Early Agricultural Practices at La Playa, Sonora, Mexico
Author(s): Rachel Cajigas
This is an abstract from the "Geoarchaeology" session, at the 84th annual meeting of the Society for American Archaeology.
This poster presents results from geoarchaeological research on earthen irrigation canals at La Playa (SON F:10:3), in Sonora, Mexico. La Playa’s agricultural field system is associated with the Early Agricultural period (2100 B.C. – A.D. 50), which is characterized by the development of agriculture in the southwest United States and northwest Mexico. A combined dating strategy using Optically Stimulated Luminescence (OSL) dating on canal sediments and radiocarbon dating on charcoal and semi-aquatic snails was used to date canals. The dates are between 450 B.C. – A.D. 550, a significant period both culturally and environmentally. These dates cluster at the transition between the Cienega phase of the Early Agricultural period (800 B.C. – A.D. 50) and the Trincheras period (A.D. 150 – 1450). During this time, a variety of paleoenvironmental proxies from the southwest region indicate a period of unusually wet winters followed by a drying trend. At La Playa, these dates correspond with a period of peak groundwater discharge and low energy overbank deposition followed by major erosion. The environmental and geochronological data indicate that early agricultural practices were correlated to changing environmental and depositional conditions on the La Playa floodplain throughout the Early Agricultural period.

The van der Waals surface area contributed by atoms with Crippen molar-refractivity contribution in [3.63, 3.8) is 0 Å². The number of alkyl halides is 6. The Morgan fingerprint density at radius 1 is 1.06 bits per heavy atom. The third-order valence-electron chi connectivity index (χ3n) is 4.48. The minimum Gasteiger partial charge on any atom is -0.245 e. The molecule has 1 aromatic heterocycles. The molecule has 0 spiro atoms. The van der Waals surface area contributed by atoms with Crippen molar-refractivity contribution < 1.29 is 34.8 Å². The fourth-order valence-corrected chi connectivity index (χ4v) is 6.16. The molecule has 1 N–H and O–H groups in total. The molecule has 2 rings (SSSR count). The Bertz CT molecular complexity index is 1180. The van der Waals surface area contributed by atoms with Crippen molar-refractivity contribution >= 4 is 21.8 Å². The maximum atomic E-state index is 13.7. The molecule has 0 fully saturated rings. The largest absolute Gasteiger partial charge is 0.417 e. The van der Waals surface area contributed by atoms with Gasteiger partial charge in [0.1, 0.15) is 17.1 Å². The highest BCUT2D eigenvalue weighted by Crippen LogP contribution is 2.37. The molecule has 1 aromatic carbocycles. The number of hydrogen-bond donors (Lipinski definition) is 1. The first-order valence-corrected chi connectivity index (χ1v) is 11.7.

Cite this Record
Early Agricultural Practices at La Playa, Sonora, Mexico. Rachel Cajigas. Presented at The 84th Annual Meeting of the Society for American Archaeology, Albuquerque, NM. 2019 ( tDAR id: 450771)
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Abstract Id(s): 23495